Worldwide participation

After more than 47 years of in-person learning, the SLAC Summer Institute (SSI) virtual program had record participation and no registration fee. “Usually, there are about 130 registrants. This year we have well over 1,600,” said Thomas Rizzo, SSI organizer and senior staff scientist.

The 2020 theme, “The Almost Invisibles: Exploring the Weakly Coupled Universe,” focused on the physics of neutrinos, dark matter, dark energy and gravitational waves. Their study is particularly challenging due to their faint interactions with visible matter – leading to their collective name, the “almost invisibles.”

Speakers, graduate students, and postdocs attended from all over the world. For two weeks, attendees listened to seminars and posed questions through a live-updating Google document. In place of group projects, SSI hosted a virtual poster session for students to discuss and receive feedback on their graduate work.

“Normally, the biggest challenge is setting up the program and getting the speakers,” Rizzo says. “This year, it was the mechanics of running a webinar.”

Professional experiences

Undergraduate and graduate college students have the opportunity to get professional experience doing research at SLAC through programs such as the Science Undergraduate Laboratory Internship (SULI), Community College Internship (CCI), and LCLS Internship.

SULI and CCI coordinator Enrique Cuellar revised everything in order to move projects online. “I basically threw away everything that I had already done, contacted all the mentors and asked them, ‘Can the projects be completed remotely? If not, can they be modified so that they can be completed remotely or do you have an alternative project for that student?’”

In addition to research experience, SLAC’s summer undergraduates receive many forms of professional enrichment. This year, 50 SULI and seven CCI students studied lectures, attended workshops, and presented their summer’s work during the course of five days of 10-minute oral presentations to their peers and mentors. For the first time, several national lab directors gave a roundtable presentation about the labs and their operations, funding and science. “This was possible to do because it was all online,” Cuellar says, adding that this year’s changes will be used to improve SLAC programs in the future: “In fact, we liked it so much that we're probably going to do it regardless of whether we're no longer sheltering in place.”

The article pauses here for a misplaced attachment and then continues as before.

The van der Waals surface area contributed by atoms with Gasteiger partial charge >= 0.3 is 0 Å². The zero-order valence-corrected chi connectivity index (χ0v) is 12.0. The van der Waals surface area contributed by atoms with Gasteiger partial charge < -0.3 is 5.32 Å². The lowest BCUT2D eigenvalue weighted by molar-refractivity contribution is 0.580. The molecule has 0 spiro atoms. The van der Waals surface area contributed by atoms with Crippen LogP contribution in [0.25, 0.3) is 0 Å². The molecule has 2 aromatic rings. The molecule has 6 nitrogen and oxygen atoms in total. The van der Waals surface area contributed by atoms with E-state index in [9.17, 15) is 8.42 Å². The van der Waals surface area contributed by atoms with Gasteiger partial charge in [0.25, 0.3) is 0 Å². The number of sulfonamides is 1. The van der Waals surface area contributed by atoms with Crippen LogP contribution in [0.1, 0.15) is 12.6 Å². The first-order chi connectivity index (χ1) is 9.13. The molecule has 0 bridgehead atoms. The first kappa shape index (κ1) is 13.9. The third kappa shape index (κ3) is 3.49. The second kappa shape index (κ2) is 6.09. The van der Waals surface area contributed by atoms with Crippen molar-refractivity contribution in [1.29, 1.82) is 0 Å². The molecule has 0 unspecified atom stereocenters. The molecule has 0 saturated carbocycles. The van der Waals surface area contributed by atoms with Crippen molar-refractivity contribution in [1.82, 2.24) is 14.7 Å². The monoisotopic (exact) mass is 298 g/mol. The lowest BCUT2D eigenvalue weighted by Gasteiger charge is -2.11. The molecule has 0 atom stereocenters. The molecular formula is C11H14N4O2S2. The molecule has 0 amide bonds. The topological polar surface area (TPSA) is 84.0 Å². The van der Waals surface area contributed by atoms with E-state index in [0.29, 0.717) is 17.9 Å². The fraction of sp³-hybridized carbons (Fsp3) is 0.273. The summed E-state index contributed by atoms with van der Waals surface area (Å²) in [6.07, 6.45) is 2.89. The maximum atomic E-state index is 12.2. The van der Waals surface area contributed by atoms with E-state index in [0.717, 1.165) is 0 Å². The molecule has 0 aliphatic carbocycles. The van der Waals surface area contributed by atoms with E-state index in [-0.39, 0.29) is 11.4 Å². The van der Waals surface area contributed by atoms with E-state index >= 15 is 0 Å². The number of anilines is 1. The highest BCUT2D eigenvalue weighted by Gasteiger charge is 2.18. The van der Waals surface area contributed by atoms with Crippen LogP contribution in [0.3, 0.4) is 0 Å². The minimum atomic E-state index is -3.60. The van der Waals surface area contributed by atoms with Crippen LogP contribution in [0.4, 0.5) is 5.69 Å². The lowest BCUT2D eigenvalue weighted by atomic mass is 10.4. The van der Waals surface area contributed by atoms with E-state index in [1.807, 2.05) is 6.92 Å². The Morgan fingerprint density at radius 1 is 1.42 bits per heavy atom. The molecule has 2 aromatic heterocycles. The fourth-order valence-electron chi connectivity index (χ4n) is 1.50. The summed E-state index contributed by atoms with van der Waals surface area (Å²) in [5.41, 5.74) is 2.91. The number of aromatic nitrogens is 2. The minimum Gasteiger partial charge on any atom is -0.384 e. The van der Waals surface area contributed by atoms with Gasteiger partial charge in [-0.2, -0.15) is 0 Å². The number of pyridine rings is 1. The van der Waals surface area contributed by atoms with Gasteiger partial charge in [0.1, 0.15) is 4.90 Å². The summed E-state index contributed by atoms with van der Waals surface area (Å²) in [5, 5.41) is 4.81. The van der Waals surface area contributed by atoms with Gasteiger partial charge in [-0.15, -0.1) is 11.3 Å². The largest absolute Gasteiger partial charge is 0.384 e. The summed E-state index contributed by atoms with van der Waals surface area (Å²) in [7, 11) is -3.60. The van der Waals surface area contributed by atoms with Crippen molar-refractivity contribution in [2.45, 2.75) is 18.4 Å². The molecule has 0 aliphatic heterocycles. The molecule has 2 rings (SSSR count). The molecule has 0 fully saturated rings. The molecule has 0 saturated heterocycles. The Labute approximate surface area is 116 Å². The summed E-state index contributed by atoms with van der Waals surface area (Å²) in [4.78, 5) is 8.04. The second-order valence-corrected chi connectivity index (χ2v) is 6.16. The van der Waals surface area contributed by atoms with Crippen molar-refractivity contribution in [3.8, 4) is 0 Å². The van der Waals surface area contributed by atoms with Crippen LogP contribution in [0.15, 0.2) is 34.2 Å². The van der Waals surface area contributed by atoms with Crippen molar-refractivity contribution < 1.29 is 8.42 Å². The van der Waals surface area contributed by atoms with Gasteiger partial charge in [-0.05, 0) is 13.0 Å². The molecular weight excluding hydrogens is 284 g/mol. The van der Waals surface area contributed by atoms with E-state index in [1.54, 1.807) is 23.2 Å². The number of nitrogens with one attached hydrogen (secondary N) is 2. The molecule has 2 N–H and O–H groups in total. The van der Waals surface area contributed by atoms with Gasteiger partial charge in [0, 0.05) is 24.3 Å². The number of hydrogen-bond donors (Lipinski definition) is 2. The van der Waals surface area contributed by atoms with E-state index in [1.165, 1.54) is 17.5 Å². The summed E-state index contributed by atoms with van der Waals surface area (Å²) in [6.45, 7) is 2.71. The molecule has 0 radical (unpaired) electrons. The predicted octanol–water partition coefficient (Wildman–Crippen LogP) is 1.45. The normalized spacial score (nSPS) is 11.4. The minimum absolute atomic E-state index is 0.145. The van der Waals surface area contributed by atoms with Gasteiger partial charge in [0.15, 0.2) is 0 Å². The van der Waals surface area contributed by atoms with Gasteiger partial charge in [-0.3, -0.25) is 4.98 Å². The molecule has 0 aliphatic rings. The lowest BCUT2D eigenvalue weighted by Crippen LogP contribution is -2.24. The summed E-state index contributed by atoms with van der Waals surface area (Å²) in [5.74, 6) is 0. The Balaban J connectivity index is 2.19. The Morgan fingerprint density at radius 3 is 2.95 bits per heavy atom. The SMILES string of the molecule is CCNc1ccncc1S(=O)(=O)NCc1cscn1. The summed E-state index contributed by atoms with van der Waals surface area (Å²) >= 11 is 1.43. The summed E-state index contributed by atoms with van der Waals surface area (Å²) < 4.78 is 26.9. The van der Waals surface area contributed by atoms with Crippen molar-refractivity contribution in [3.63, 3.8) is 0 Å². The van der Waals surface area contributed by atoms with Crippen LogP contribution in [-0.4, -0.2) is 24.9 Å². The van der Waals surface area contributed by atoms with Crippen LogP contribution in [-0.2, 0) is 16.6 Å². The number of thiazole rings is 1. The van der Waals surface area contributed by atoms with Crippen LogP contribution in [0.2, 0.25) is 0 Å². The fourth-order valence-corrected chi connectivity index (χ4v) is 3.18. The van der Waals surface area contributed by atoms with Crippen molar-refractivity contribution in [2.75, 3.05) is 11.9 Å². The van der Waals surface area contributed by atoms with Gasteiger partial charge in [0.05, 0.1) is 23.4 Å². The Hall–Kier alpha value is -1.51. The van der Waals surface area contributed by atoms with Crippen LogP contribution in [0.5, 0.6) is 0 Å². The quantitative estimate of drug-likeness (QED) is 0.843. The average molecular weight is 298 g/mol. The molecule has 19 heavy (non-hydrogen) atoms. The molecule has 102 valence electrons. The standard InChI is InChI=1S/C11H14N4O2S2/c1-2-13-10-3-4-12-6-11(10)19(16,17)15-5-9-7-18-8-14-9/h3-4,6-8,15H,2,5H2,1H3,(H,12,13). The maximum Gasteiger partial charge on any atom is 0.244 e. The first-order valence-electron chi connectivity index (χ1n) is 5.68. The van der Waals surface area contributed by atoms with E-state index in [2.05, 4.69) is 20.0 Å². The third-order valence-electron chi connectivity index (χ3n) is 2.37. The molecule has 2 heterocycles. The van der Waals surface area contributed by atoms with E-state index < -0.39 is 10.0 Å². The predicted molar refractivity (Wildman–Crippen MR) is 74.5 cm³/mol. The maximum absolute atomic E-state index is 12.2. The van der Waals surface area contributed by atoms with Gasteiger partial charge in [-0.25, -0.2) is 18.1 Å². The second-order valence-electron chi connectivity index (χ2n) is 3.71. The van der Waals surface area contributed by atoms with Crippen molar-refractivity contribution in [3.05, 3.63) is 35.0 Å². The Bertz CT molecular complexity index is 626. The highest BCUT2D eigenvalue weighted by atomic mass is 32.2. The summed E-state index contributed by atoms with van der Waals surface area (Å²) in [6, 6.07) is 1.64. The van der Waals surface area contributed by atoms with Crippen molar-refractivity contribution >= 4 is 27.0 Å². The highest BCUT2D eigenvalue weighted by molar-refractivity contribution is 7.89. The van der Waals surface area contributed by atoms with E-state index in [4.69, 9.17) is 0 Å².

Senior scientist Alan Fry, founder and organizer of the LCLS internships, also moved opportunities online for his students. Mentors submitted descriptions of remote projects, then selected interns who best matched their project needs. “My mentor and I chat once a week on Zoom and we communicate a lot throughout the day,” notes Convery. “The other interns and I presented the projects we’re working on to our entire lab as well.”

You can find more information about SLAC’s educational and internship programs here.

For questions or comments, contact the SLAC Office of Communications at communications@slac.stanford.edu.


SLAC is a vibrant multiprogram laboratory that explores how the universe works at the biggest, smallest and fastest scales and invents powerful tools used by scientists around the globe. With research spanning particle physics, astrophysics and cosmology, materials, chemistry, bio- and energy sciences and scientific computing, we help solve real-world problems and advance the interests of the nation.

SLAC is operated by Stanford University for the U.S. Department of Energy’s Office of Science. The Office of Science is the single largest supporter of basic research in the physical sciences in the United States and is working to address some of the most pressing challenges of our time.